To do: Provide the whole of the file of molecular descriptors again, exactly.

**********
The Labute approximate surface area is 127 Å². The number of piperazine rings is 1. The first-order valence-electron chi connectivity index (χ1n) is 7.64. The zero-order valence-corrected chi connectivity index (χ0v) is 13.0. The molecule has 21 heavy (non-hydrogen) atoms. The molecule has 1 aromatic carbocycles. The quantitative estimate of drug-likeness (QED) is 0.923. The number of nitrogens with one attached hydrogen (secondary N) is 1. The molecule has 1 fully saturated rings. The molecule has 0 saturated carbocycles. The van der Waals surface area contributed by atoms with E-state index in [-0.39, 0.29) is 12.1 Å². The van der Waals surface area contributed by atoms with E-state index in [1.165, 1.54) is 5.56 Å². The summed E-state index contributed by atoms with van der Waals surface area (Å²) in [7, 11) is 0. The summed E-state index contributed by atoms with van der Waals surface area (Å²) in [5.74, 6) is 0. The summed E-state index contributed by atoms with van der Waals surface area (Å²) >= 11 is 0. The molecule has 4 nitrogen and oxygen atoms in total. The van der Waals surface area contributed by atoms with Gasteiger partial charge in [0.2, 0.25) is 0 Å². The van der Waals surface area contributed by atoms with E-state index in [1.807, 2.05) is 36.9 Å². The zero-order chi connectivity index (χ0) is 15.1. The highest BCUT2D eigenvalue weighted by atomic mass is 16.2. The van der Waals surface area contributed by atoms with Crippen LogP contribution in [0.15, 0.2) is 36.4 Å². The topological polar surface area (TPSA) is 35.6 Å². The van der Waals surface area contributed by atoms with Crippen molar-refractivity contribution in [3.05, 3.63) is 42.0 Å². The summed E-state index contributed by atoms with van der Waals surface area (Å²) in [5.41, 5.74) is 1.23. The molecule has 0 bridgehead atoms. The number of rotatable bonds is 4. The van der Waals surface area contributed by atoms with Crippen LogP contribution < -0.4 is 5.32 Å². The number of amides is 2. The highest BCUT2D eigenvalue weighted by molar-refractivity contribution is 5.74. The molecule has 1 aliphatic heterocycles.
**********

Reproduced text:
The Labute approximate surface area is 127 Å². The number of piperazine rings is 1. The first-order valence-electron chi connectivity index (χ1n) is 7.64. The zero-order valence-corrected chi connectivity index (χ0v) is 13.0. The molecule has 21 heavy (non-hydrogen) atoms. The molecule has 1 aromatic carbocycles. The quantitative estimate of drug-likeness (QED) is 0.923. The number of nitrogens with one attached hydrogen (secondary N) is 1. The molecule has 1 fully saturated rings. The molecule has 0 saturated carbocycles. The van der Waals surface area contributed by atoms with E-state index in [-0.39, 0.29) is 12.1 Å². The van der Waals surface area contributed by atoms with E-state index in [1.165, 1.54) is 5.56 Å². The summed E-state index contributed by atoms with van der Waals surface area (Å²) in [7, 11) is 0. The summed E-state index contributed by atoms with van der Waals surface area (Å²) in [5.74, 6) is 0. The summed E-state index contributed by atoms with van der Waals surface area (Å²) >= 11 is 0. The molecule has 4 nitrogen and oxygen atoms in total. The van der Waals surface area contributed by atoms with Gasteiger partial charge in [0.2, 0.25) is 0 Å². The van der Waals surface area contributed by atoms with E-state index in [1.807, 2.05) is 36.9 Å². The zero-order chi connectivity index (χ0) is 15.1. The highest BCUT2D eigenvalue weighted by atomic mass is 16.2. The van der Waals surface area contributed by atoms with Crippen LogP contribution in [0.15, 0.2) is 36.4 Å². The topological polar surface area (TPSA) is 35.6 Å². The van der Waals surface area contributed by atoms with Crippen molar-refractivity contribution in [3.05, 3.63) is 42.0 Å². The summed E-state index contributed by atoms with van der Waals surface area (Å²) in [5.41, 5.74) is 1.23. The molecule has 0 bridgehead atoms. The number of rotatable bonds is 4. The van der Waals surface area contributed by atoms with Crippen LogP contribution < -0.4 is 5.32 Å². The number of amides is 2. The highest BCUT2D eigenvalue weighted by molar-refractivity contribution is 5.74. The molecule has 1 aliphatic heterocycles.